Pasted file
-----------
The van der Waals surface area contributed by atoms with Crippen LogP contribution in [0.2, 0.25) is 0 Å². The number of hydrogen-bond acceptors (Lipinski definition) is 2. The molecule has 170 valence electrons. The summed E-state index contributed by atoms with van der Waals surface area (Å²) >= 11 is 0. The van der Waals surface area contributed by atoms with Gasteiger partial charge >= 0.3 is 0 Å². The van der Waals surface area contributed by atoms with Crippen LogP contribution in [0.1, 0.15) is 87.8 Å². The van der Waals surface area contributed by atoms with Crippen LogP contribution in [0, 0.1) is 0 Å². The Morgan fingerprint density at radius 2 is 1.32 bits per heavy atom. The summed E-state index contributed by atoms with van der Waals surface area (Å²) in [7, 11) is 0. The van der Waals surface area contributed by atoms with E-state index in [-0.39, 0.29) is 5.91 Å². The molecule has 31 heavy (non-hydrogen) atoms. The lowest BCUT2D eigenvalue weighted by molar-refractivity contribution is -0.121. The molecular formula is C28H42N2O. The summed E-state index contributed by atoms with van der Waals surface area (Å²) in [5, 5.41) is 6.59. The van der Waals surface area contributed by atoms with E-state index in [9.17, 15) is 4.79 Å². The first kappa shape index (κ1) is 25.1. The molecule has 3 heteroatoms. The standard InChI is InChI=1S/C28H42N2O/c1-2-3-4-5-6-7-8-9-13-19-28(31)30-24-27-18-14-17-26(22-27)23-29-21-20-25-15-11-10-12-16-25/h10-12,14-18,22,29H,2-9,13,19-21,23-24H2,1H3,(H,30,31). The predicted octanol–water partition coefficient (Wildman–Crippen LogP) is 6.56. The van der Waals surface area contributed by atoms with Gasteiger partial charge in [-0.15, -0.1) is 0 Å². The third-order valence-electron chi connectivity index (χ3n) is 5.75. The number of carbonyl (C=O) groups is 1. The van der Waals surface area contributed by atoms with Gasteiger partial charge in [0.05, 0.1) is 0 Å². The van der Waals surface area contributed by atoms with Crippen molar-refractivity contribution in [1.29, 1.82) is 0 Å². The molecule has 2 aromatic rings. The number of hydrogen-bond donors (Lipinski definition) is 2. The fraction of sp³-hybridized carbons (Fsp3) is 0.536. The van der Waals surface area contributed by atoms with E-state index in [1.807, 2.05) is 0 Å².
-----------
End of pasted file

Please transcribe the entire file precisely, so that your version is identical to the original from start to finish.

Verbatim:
The van der Waals surface area contributed by atoms with Crippen LogP contribution in [0.2, 0.25) is 0 Å². The number of hydrogen-bond acceptors (Lipinski definition) is 2. The molecule has 170 valence electrons. The summed E-state index contributed by atoms with van der Waals surface area (Å²) >= 11 is 0. The van der Waals surface area contributed by atoms with Gasteiger partial charge >= 0.3 is 0 Å². The van der Waals surface area contributed by atoms with Crippen LogP contribution in [0.1, 0.15) is 87.8 Å². The van der Waals surface area contributed by atoms with Crippen LogP contribution in [0, 0.1) is 0 Å². The Morgan fingerprint density at radius 2 is 1.32 bits per heavy atom. The summed E-state index contributed by atoms with van der Waals surface area (Å²) in [7, 11) is 0. The van der Waals surface area contributed by atoms with E-state index in [-0.39, 0.29) is 5.91 Å². The molecule has 31 heavy (non-hydrogen) atoms. The lowest BCUT2D eigenvalue weighted by molar-refractivity contribution is -0.121. The molecular formula is C28H42N2O. The summed E-state index contributed by atoms with van der Waals surface area (Å²) in [5, 5.41) is 6.59. The van der Waals surface area contributed by atoms with E-state index in [9.17, 15) is 4.79 Å². The first kappa shape index (κ1) is 25.1. The molecule has 3 heteroatoms. The standard InChI is InChI=1S/C28H42N2O/c1-2-3-4-5-6-7-8-9-13-19-28(31)30-24-27-18-14-17-26(22-27)23-29-21-20-25-15-11-10-12-16-25/h10-12,14-18,22,29H,2-9,13,19-21,23-24H2,1H3,(H,30,31). The predicted octanol–water partition coefficient (Wildman–Crippen LogP) is 6.56. The van der Waals surface area contributed by atoms with Gasteiger partial charge in [-0.15, -0.1) is 0 Å². The third-order valence-electron chi connectivity index (χ3n) is 5.75. The number of carbonyl (C=O) groups is 1. The van der Waals surface area contributed by atoms with Gasteiger partial charge in [0.05, 0.1) is 0 Å². The van der Waals surface area contributed by atoms with Crippen molar-refractivity contribution in [1.29, 1.82) is 0 Å². The molecule has 2 aromatic rings. The number of hydrogen-bond donors (Lipinski definition) is 2. The fraction of sp³-hybridized carbons (Fsp3) is 0.536. The van der Waals surface area contributed by atoms with E-state index in [1.807, 2.05) is 0 Å².